The industrialised world, especially the United States, suffered severe economic ills even before the Covid-19 pandemic. Unless we recognise them now, we are unlikely to produce solutions.
Chief among these problems is the nature of economic growth, which has become much less shared since the 1980s. Wider inequality in much of the industrialised world; the disappearance of good, high-paying, secure jobs; and the decline in the real wages of less-educated workers in the United States are all facets of this unshared growth (Acemoglu 2019), which has deepened discontent and sparked protests from both left and right in the years since the Great Recession.
My research with Pascual Restrepo indicates that automation accounts for much of this loss of shared growth, along with such factors as globalisation and the declining power of labour relative to capital (Acemoglu and Restrepo 2019). With the next phase of automation rapidly unfolding, driven by machine learning and artificial intelligence (AI), the world’s economies stand at a crossroads. AI could further exacerbate inequality. Or, properly harnessed and directed through government policies, it could contribute to a resumption of shared growth.
Automation is the substitution of machines and algorithms for tasks previously performed by labour, and it’s nothing new. Ever since weaving and spinning machines powered Britain’s Industrial Revolution, automation has often been an engine of economic growth. In the past, however, it was part of a broad technology portfolio, and its potentially negative effects on labour were counterbalanced by other technologies boosting human productivity and employment opportunities. Not today.
The next phase of automation, relying on AI and AI-powered machines such as self-driving cars, may be even more disruptive, especially if it is not accompanied by other types of more human-friendly technologies. This broad technological platform, with diverse applications and great promise, could help human productivity and usher in new human tasks and competencies in education, health care, engineering, manufacturing, and elsewhere. But it could also worsen job losses and economic disruption if applied exclusively for automation.
The pandemic has certainly given employers more reasons to look for ways of substituting machines for workers, and recent evidence suggests they are doing so (Chernoff and Warman 2020).
Some argue that pervasive automation is the price we pay for prosperity: new technologies will increase productivity and enrich us, even if they dislocate some workers and disrupt existing businesses and industries. The evidence does not support this interpretation.
Despite the bewildering array of new machines and algorithms all around us, the US economy today generates very low total factor productivity growth — economists’ headline measure of the productivity performance of an economy, which gauges how efficiently human and physical capital resources are being used. In particular, total factor productivity growth has been much lower over the past 20 years than during the decades after World War II (Gordon 2017).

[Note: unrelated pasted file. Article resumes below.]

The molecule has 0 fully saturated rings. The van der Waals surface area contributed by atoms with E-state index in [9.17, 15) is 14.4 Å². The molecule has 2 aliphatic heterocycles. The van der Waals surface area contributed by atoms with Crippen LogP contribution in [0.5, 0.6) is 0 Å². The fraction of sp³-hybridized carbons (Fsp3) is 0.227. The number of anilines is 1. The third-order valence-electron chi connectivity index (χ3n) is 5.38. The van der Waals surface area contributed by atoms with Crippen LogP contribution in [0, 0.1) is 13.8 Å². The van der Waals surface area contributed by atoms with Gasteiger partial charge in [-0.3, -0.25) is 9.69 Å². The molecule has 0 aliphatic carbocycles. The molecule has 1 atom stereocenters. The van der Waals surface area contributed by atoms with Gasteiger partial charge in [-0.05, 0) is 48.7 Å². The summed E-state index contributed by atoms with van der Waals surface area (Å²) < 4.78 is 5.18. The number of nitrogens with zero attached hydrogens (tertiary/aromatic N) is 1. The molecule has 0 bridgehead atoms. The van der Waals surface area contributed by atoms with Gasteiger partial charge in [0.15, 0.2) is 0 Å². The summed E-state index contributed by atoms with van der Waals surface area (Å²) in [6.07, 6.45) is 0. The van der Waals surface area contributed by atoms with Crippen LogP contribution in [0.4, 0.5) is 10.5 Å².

Even though information and communication technology has advanced rapidly and is applied in every sector of the economy, industries that rely more intensively on these technologies have not performed better in terms of total factor productivity, output, or employment growth (Acemoglu and others 2014).
The reasons for this recent slow productivity growth are not well understood. But one contributing factor appears to be that many automation technologies, such as self-checkout kiosks or automated customer service, are not generating much total factor productivity growth. Put differently, rather than bringing productivity dividends, automation has been excessive because businesses are adopting automation technologies beyond what would reduce production costs or because these technologies have social costs because they give rise to lower employment and worker wages.
Excessive automation may also be a cause of the slowdown in productivity growth. This is because automation decisions are not reducing costs and, even more important, because a singular focus on automation technologies may be causing businesses to miss out on productivity gains from new tasks, new organisational forms, and technological breakthroughs that are more complementary to humans.
But is automation really excessive? I believe so. First of all, when employers make decisions about whether to replace workers with machines, they do not take into account the social disruption caused by the loss of jobs — especially good ones. This creates a bias toward excessive automation.
Even more important, several factors appear to have fuelled automation beyond socially desirable levels. Particularly important has been the transformation in the corporate strategies of leading US companies. American and world technology is shaped by the decisions of a handful of very large, very successful tech companies that have tiny workforces and a business model built on automation (Acemoglu and Restrepo 2020). Big Tech companies including Amazon, Alibaba, Alphabet, Facebook, and Netflix are responsible for more than $2 of every $3 spent globally on AI (McKinsey Global Institute 2017). — IMF News.